The human microbiome, or microbiota, is defined as the collection of microbes - bacteria, viruses, and single-cell eukaryotes - that inhabits the human body. Microbes in a healthy human adult are estimated to outnumber human cells by a ratio of ten to one, and the total number of genes in the microbiome may exceed the number of genes in the human genome by a factor of about 100. Even though microbial cells are only one-tenth to one-hundredth the size of a human cell, they may account for up to five pounds of adult body weight.
Although bacteria are often associated with infections, the bacteria that colonize the surface and insides of our bodies are essential for life. We are dependent on these bacteria to help digest our food, produce certain vitamins, regulate our immune system, and keep us healthy by protecting us against disease-causing bacteria.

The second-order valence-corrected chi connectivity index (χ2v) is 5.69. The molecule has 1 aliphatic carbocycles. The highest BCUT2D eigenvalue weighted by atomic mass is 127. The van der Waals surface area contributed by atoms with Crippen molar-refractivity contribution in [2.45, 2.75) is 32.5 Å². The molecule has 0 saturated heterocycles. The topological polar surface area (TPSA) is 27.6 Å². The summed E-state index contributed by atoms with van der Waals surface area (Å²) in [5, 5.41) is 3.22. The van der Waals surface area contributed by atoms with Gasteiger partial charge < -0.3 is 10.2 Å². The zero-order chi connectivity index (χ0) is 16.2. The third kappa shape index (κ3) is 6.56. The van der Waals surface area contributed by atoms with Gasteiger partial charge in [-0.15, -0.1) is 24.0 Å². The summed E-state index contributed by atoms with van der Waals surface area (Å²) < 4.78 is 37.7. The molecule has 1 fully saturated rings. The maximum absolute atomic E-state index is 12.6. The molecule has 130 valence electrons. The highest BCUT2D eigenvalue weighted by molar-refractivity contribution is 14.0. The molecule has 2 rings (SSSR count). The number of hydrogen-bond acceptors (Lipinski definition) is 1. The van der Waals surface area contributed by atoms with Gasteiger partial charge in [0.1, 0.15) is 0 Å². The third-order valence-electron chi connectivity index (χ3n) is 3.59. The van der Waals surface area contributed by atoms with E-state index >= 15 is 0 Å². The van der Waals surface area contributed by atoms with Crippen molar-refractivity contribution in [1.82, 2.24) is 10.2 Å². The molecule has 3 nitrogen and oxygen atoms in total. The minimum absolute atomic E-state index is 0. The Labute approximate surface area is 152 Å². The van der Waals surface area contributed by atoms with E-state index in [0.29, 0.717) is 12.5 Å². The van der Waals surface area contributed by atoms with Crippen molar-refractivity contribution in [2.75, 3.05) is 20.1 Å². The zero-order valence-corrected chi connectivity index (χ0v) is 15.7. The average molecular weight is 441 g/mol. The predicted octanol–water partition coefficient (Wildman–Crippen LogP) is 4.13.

The identity and degree of diversity of the microbiota in a single individual is variable from person to person. The specific composition of a person's microbiome is increasingly recognized as playing an important role in disease and disease susceptibility.
The composition of the entire collection of microbes that make up the microbiome has, until recently, been difficult to investigate. Using traditional methods, it was not possible to isolate the vast majority (>80%) of microorganisms and culture them, presumably because the required growth conditions cannot or have not been able to be reproduced in the laboratory. However, technological advances in DNA sequencing and the development of a method known as metagenomics have made it feasible to analyze the entire human microbiome.